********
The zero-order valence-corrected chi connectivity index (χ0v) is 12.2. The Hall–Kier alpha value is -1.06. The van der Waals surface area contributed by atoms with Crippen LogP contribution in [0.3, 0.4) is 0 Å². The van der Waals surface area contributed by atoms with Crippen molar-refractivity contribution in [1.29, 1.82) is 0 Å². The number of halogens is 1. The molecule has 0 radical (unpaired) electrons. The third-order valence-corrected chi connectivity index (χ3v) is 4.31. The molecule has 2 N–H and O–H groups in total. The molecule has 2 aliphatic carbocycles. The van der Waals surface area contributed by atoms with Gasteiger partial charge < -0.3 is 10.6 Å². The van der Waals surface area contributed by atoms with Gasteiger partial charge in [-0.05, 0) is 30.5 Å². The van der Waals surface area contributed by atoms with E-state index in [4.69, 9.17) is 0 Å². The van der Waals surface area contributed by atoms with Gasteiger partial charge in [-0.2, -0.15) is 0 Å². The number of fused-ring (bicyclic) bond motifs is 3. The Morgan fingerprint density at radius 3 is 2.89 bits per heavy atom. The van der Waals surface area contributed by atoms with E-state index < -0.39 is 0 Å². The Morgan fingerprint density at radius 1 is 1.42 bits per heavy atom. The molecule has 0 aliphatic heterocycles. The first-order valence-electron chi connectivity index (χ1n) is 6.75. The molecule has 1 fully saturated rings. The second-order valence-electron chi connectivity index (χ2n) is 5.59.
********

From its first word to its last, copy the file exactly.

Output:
The zero-order valence-corrected chi connectivity index (χ0v) is 12.2. The Hall–Kier alpha value is -1.06. The van der Waals surface area contributed by atoms with Crippen LogP contribution in [0.3, 0.4) is 0 Å². The van der Waals surface area contributed by atoms with Crippen molar-refractivity contribution in [1.29, 1.82) is 0 Å². The number of halogens is 1. The molecule has 0 radical (unpaired) electrons. The third-order valence-corrected chi connectivity index (χ3v) is 4.31. The molecule has 2 N–H and O–H groups in total. The molecule has 2 aliphatic carbocycles. The van der Waals surface area contributed by atoms with Gasteiger partial charge < -0.3 is 10.6 Å². The van der Waals surface area contributed by atoms with Gasteiger partial charge in [-0.05, 0) is 30.5 Å². The van der Waals surface area contributed by atoms with E-state index in [4.69, 9.17) is 0 Å². The van der Waals surface area contributed by atoms with Gasteiger partial charge in [-0.2, -0.15) is 0 Å². The number of fused-ring (bicyclic) bond motifs is 3. The Morgan fingerprint density at radius 3 is 2.89 bits per heavy atom. The van der Waals surface area contributed by atoms with E-state index < -0.39 is 0 Å². The Morgan fingerprint density at radius 1 is 1.42 bits per heavy atom. The molecule has 0 aliphatic heterocycles. The first-order valence-electron chi connectivity index (χ1n) is 6.75. The molecule has 1 fully saturated rings. The second-order valence-electron chi connectivity index (χ2n) is 5.59.